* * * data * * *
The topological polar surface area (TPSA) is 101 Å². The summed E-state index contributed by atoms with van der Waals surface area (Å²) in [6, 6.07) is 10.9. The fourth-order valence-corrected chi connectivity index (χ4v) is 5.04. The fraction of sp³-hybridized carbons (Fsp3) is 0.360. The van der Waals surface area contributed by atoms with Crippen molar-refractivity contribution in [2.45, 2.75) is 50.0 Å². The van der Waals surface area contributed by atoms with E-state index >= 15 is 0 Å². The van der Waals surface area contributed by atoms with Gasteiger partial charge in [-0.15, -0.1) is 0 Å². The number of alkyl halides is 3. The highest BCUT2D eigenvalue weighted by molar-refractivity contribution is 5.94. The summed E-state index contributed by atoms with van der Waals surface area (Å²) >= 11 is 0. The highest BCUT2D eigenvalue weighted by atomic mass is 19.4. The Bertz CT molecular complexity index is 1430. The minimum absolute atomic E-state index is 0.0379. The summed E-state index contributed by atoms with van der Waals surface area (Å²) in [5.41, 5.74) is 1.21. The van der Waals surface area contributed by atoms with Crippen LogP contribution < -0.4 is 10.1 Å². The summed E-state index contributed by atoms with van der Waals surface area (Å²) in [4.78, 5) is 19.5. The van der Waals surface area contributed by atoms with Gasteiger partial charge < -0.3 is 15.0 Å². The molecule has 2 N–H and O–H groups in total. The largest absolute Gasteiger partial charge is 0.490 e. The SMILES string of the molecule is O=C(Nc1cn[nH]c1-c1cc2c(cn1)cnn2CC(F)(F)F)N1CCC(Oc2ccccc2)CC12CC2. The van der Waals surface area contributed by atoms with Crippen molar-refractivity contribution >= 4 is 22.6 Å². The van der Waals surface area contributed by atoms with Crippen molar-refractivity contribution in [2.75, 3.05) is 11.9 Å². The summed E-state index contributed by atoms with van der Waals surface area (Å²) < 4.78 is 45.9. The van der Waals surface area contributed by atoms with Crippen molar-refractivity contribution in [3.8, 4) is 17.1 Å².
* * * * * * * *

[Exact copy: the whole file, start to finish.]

The topological polar surface area (TPSA) is 101 Å². The summed E-state index contributed by atoms with van der Waals surface area (Å²) in [6, 6.07) is 10.9. The fourth-order valence-corrected chi connectivity index (χ4v) is 5.04. The fraction of sp³-hybridized carbons (Fsp3) is 0.360. The van der Waals surface area contributed by atoms with Crippen molar-refractivity contribution in [2.45, 2.75) is 50.0 Å². The van der Waals surface area contributed by atoms with E-state index >= 15 is 0 Å². The van der Waals surface area contributed by atoms with Gasteiger partial charge in [-0.15, -0.1) is 0 Å². The number of alkyl halides is 3. The highest BCUT2D eigenvalue weighted by molar-refractivity contribution is 5.94. The summed E-state index contributed by atoms with van der Waals surface area (Å²) >= 11 is 0. The highest BCUT2D eigenvalue weighted by atomic mass is 19.4. The Bertz CT molecular complexity index is 1430. The minimum absolute atomic E-state index is 0.0379. The summed E-state index contributed by atoms with van der Waals surface area (Å²) in [5.41, 5.74) is 1.21. The van der Waals surface area contributed by atoms with Crippen LogP contribution < -0.4 is 10.1 Å². The summed E-state index contributed by atoms with van der Waals surface area (Å²) in [4.78, 5) is 19.5. The van der Waals surface area contributed by atoms with Gasteiger partial charge < -0.3 is 15.0 Å². The molecule has 2 N–H and O–H groups in total. The largest absolute Gasteiger partial charge is 0.490 e. The SMILES string of the molecule is O=C(Nc1cn[nH]c1-c1cc2c(cn1)cnn2CC(F)(F)F)N1CCC(Oc2ccccc2)CC12CC2. The van der Waals surface area contributed by atoms with Crippen molar-refractivity contribution >= 4 is 22.6 Å². The van der Waals surface area contributed by atoms with Crippen molar-refractivity contribution in [2.75, 3.05) is 11.9 Å². The summed E-state index contributed by atoms with van der Waals surface area (Å²) < 4.78 is 45.9. The van der Waals surface area contributed by atoms with Crippen molar-refractivity contribution in [3.8, 4) is 17.1 Å².